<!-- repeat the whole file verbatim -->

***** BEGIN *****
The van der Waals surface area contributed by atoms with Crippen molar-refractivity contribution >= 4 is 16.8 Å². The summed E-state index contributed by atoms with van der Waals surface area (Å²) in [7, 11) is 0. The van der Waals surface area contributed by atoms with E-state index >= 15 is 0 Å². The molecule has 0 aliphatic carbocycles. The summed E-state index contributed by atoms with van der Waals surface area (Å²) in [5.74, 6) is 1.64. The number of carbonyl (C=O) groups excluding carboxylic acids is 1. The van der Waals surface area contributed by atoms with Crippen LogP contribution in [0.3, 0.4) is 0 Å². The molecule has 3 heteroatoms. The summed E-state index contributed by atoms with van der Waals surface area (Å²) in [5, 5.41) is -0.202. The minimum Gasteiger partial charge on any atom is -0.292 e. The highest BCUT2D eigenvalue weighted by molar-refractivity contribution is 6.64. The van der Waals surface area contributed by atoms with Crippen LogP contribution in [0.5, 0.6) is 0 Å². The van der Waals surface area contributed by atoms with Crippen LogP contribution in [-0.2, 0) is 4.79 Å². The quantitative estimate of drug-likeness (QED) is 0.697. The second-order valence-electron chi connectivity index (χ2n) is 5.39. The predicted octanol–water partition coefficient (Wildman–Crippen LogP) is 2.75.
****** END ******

The van der Waals surface area contributed by atoms with Crippen molar-refractivity contribution >= 4 is 16.8 Å². The summed E-state index contributed by atoms with van der Waals surface area (Å²) in [7, 11) is 0. The van der Waals surface area contributed by atoms with E-state index >= 15 is 0 Å². The molecule has 0 aliphatic carbocycles. The summed E-state index contributed by atoms with van der Waals surface area (Å²) in [5.74, 6) is 1.64. The number of carbonyl (C=O) groups excluding carboxylic acids is 1. The van der Waals surface area contributed by atoms with Crippen LogP contribution in [0.3, 0.4) is 0 Å². The molecule has 3 heteroatoms. The summed E-state index contributed by atoms with van der Waals surface area (Å²) in [5, 5.41) is -0.202. The minimum Gasteiger partial charge on any atom is -0.292 e. The highest BCUT2D eigenvalue weighted by molar-refractivity contribution is 6.64. The van der Waals surface area contributed by atoms with Crippen LogP contribution in [0.5, 0.6) is 0 Å². The van der Waals surface area contributed by atoms with Crippen LogP contribution in [-0.2, 0) is 4.79 Å². The quantitative estimate of drug-likeness (QED) is 0.697. The second-order valence-electron chi connectivity index (χ2n) is 5.39. The predicted octanol–water partition coefficient (Wildman–Crippen LogP) is 2.75.